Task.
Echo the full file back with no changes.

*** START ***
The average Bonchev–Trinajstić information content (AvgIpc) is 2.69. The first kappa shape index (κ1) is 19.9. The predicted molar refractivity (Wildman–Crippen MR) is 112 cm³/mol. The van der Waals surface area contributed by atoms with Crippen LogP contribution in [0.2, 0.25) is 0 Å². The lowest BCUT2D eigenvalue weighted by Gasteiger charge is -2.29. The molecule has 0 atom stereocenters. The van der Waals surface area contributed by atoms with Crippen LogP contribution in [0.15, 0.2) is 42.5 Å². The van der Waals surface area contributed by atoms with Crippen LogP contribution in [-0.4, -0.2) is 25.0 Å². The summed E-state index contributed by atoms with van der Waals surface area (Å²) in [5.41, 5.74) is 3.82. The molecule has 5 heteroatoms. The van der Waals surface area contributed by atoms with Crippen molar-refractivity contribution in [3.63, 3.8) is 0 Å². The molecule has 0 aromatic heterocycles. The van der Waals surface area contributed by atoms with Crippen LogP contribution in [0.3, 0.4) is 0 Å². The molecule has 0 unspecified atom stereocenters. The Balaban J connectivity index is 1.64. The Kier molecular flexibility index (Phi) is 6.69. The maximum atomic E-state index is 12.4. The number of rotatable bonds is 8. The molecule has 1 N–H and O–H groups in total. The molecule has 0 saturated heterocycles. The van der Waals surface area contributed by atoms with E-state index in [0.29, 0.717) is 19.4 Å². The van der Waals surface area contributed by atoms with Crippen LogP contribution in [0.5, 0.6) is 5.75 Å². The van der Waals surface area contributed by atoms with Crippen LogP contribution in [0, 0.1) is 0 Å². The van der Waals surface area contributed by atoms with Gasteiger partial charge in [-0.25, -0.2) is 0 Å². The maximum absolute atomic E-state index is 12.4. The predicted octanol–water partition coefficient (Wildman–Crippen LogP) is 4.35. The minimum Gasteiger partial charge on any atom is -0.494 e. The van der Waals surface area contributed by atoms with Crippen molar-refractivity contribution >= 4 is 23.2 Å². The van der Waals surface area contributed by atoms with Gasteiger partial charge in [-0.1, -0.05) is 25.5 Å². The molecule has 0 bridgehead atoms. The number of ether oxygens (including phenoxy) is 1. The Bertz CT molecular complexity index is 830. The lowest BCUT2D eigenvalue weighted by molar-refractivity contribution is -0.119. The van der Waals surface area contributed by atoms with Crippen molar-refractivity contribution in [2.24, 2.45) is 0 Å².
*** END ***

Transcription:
The average Bonchev–Trinajstić information content (AvgIpc) is 2.69. The first kappa shape index (κ1) is 19.9. The predicted molar refractivity (Wildman–Crippen MR) is 112 cm³/mol. The van der Waals surface area contributed by atoms with Crippen LogP contribution in [0.2, 0.25) is 0 Å². The lowest BCUT2D eigenvalue weighted by Gasteiger charge is -2.29. The molecule has 0 atom stereocenters. The van der Waals surface area contributed by atoms with Crippen LogP contribution in [0.15, 0.2) is 42.5 Å². The van der Waals surface area contributed by atoms with Crippen LogP contribution in [-0.4, -0.2) is 25.0 Å². The summed E-state index contributed by atoms with van der Waals surface area (Å²) in [5.41, 5.74) is 3.82. The molecule has 5 heteroatoms. The van der Waals surface area contributed by atoms with Crippen molar-refractivity contribution in [3.63, 3.8) is 0 Å². The molecule has 0 aromatic heterocycles. The van der Waals surface area contributed by atoms with Crippen LogP contribution in [0.3, 0.4) is 0 Å². The molecule has 0 unspecified atom stereocenters. The Balaban J connectivity index is 1.64. The Kier molecular flexibility index (Phi) is 6.69. The maximum atomic E-state index is 12.4. The number of rotatable bonds is 8. The molecule has 1 N–H and O–H groups in total. The molecule has 0 saturated heterocycles. The van der Waals surface area contributed by atoms with E-state index in [0.29, 0.717) is 19.4 Å². The van der Waals surface area contributed by atoms with Crippen LogP contribution in [0.5, 0.6) is 5.75 Å². The van der Waals surface area contributed by atoms with Crippen LogP contribution in [0, 0.1) is 0 Å². The van der Waals surface area contributed by atoms with Gasteiger partial charge in [-0.25, -0.2) is 0 Å². The maximum absolute atomic E-state index is 12.4. The predicted octanol–water partition coefficient (Wildman–Crippen LogP) is 4.35. The minimum Gasteiger partial charge on any atom is -0.494 e. The van der Waals surface area contributed by atoms with Crippen molar-refractivity contribution >= 4 is 23.2 Å². The van der Waals surface area contributed by atoms with Gasteiger partial charge in [-0.1, -0.05) is 25.5 Å². The molecule has 0 bridgehead atoms. The number of ether oxygens (including phenoxy) is 1. The Bertz CT molecular complexity index is 830. The lowest BCUT2D eigenvalue weighted by molar-refractivity contribution is -0.119. The van der Waals surface area contributed by atoms with Crippen molar-refractivity contribution in [2.24, 2.45) is 0 Å².